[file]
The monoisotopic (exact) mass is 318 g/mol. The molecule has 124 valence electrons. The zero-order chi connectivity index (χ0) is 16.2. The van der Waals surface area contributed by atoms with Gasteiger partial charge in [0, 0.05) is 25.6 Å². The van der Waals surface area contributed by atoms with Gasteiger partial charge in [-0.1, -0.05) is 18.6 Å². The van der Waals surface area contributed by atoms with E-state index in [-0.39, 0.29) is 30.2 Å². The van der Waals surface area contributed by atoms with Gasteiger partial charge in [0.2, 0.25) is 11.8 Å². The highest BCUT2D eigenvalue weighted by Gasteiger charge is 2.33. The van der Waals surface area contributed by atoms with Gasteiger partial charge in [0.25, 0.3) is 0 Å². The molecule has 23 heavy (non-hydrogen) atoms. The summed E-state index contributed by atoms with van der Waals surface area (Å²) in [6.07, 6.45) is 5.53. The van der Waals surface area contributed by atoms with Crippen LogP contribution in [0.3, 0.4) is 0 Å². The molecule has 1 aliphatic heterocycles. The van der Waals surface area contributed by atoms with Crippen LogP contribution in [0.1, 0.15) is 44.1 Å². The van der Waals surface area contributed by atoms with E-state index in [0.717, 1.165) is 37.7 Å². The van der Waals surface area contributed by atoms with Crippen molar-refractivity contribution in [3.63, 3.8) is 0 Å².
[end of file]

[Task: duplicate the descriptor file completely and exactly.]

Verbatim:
The monoisotopic (exact) mass is 318 g/mol. The molecule has 124 valence electrons. The zero-order chi connectivity index (χ0) is 16.2. The van der Waals surface area contributed by atoms with Gasteiger partial charge in [0, 0.05) is 25.6 Å². The van der Waals surface area contributed by atoms with Gasteiger partial charge in [-0.1, -0.05) is 18.6 Å². The van der Waals surface area contributed by atoms with E-state index in [-0.39, 0.29) is 30.2 Å². The van der Waals surface area contributed by atoms with Gasteiger partial charge in [0.2, 0.25) is 11.8 Å². The highest BCUT2D eigenvalue weighted by Gasteiger charge is 2.33. The van der Waals surface area contributed by atoms with Gasteiger partial charge in [0.25, 0.3) is 0 Å². The molecule has 23 heavy (non-hydrogen) atoms. The summed E-state index contributed by atoms with van der Waals surface area (Å²) in [6.07, 6.45) is 5.53. The van der Waals surface area contributed by atoms with Crippen LogP contribution in [0.3, 0.4) is 0 Å². The molecule has 1 aliphatic heterocycles. The van der Waals surface area contributed by atoms with Crippen LogP contribution in [0.1, 0.15) is 44.1 Å². The van der Waals surface area contributed by atoms with E-state index in [0.717, 1.165) is 37.7 Å². The van der Waals surface area contributed by atoms with Crippen molar-refractivity contribution in [3.63, 3.8) is 0 Å².